4H: Differential Geometry MATHS4101
- Academic Session: 2019-20
- School: School of Mathematics and Statistics
- Credits: 20
- Level: Level 4 (SCQF level 10)
- Typically Offered: Semester 2
- Available to Visiting Students: Yes
- Available to Erasmus Students: Yes
This course introduces students the idea of curvature, and ultimately, to one of the jewels in undergraduate mathematics: the famous Gauss-Bonnet Theorem that establishes a fundamental link between the subjects of geometry and topology.
34 x 1 hr lectures and 12 x 1 hr tutorials in a semester
Requirements of Entry
Mandatory Entry Requirements
Recommended Entry Requirements
3H Metric Spaces and Basic Topology (Maths4077)
Differential Geometry (Maths 4010)
90% Examination, 10% Coursework.
In accordance with the University's Code of Assessment reassessments are normally set for all courses which do not contribute to the honours classifications. For non honours courses, students are offered reassessment in all or any of the components of assessment if the satisfactory (threshold) grade for the overall course is not achieved at the first attempt. This is normally grade D3 for undergraduate students, and grade C3 for postgraduate students. Exceptionally it may not be possible to offer reassessment of some coursework items, in which case the mark achieved at the first attempt will be counted towards the final course grade. Any such exceptions are listed below in this box.
Main Assessment In: April/May
Are reassessment opportunities available for all summative assessments? Not applicable
Reassessments are normally available for all courses, except those which contribute to the Honours classification. For non Honours courses, students are offered reassessment in all or any of the components of assessment if the satisfactory (threshold) grade for the overall course is not achieved at the first attempt. This is normally grade D3 for undergraduate students and grade C3 for postgraduate students. Exceptionally it may not be possible to offer reassessment of some coursework items, in which case the mark achieved at the first attempt will be counted towards the final course grade. Any such exceptions for this course are described below.
The main aim of this course is the study of the curvature properties of curves and surfaces. In particular, it will involve the study of smooth curves and regular surfaces in R^3 from a differentiable point of view, using techniques from calculus and geometry. A key notion is that of curvature, and we explore this from several points of view; in fact, an important aim of the course is to understand what curvature really is, not just its computation. The theorem of Gauss-Bonnet enables one to recover a simple topological invariant of a surface by computing a suitable integral defined in terms of the Gaussian curvature.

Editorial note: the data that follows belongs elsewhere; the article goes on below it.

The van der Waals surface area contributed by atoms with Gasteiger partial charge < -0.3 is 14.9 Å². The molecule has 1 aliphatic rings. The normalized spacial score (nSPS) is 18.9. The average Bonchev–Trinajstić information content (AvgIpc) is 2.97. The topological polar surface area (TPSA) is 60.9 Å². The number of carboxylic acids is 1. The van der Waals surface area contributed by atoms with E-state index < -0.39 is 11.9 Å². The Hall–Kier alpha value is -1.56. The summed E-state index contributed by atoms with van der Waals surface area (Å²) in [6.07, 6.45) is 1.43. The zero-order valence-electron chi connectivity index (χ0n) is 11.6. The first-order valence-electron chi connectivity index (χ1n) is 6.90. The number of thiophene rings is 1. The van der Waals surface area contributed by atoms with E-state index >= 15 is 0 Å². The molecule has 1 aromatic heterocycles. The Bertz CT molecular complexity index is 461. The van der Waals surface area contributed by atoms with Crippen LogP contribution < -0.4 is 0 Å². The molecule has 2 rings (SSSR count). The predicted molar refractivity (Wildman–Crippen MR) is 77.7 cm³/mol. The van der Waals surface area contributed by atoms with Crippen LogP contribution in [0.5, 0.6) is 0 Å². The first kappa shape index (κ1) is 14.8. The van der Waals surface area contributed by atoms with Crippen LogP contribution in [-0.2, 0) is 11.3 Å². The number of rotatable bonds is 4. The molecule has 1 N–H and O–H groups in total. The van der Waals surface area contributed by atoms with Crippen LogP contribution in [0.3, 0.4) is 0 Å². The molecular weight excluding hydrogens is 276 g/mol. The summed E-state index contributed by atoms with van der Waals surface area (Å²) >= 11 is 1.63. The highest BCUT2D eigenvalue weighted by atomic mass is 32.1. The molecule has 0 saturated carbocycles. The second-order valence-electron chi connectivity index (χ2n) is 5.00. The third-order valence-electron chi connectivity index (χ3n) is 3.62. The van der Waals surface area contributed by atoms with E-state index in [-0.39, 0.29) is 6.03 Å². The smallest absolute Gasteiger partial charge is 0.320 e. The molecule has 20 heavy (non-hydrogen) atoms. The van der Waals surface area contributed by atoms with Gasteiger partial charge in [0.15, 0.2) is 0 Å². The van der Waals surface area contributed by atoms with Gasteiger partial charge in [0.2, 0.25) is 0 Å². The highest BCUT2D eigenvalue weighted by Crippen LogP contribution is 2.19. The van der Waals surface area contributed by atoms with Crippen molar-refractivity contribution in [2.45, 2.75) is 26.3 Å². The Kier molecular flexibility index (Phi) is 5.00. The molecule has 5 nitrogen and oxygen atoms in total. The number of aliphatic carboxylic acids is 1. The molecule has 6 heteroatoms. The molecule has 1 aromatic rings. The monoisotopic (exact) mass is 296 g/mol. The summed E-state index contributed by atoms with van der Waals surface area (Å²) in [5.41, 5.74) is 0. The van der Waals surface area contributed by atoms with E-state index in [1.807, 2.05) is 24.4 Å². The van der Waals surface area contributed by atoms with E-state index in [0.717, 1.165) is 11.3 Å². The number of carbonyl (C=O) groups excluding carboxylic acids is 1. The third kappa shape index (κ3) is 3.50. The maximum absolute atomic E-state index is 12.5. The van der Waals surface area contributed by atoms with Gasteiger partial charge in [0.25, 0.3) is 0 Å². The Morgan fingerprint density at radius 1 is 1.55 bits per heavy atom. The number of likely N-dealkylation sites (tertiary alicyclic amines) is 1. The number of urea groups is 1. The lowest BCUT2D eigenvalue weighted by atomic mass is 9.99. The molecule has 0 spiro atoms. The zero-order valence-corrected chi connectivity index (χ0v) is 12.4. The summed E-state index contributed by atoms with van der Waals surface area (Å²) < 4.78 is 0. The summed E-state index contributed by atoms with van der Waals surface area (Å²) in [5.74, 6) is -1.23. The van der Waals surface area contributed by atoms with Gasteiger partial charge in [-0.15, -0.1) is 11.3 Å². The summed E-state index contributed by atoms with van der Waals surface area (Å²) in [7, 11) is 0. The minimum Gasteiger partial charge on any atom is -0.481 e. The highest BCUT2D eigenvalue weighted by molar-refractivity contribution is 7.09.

Intended Learning Outcomes of Course
By the end of this course students will be able to:
(a) prove, and to use, the Frenet-Serret formulae for both plane and space curves;
(b) calculate curvature and lengths of curves, and areas of surfaces, and be able to prove their reparametrization invariance properties;
(c) state, and use, the properties of differentiable maps between surfaces;
(d) recognize special classes of surfaces such as ruled and developable surfaces, and surfaces of revolution together with their basic properties;
(e) calculate the Gauss map and curvature properties of surfaces (principal curvatures, mean and Gaussian curvatures) and to appreciate their geometrical meanings;
(f) explain the proof of Gauss' Theorema Egregium;
(g) calculate geodesic curvature and to construct geodesics on surfaces;
(h) calculate, both in terms of the Gauss map and via total curvature, the rotation index of a closed plane curve;
(i) use the Gauss-Bonnet Theorem to calculate topological properties of surfaces.
Minimum Requirement for Award of Credits
Students must submit at least 75% by weight of the components (including examinations) of the course's summative assessment.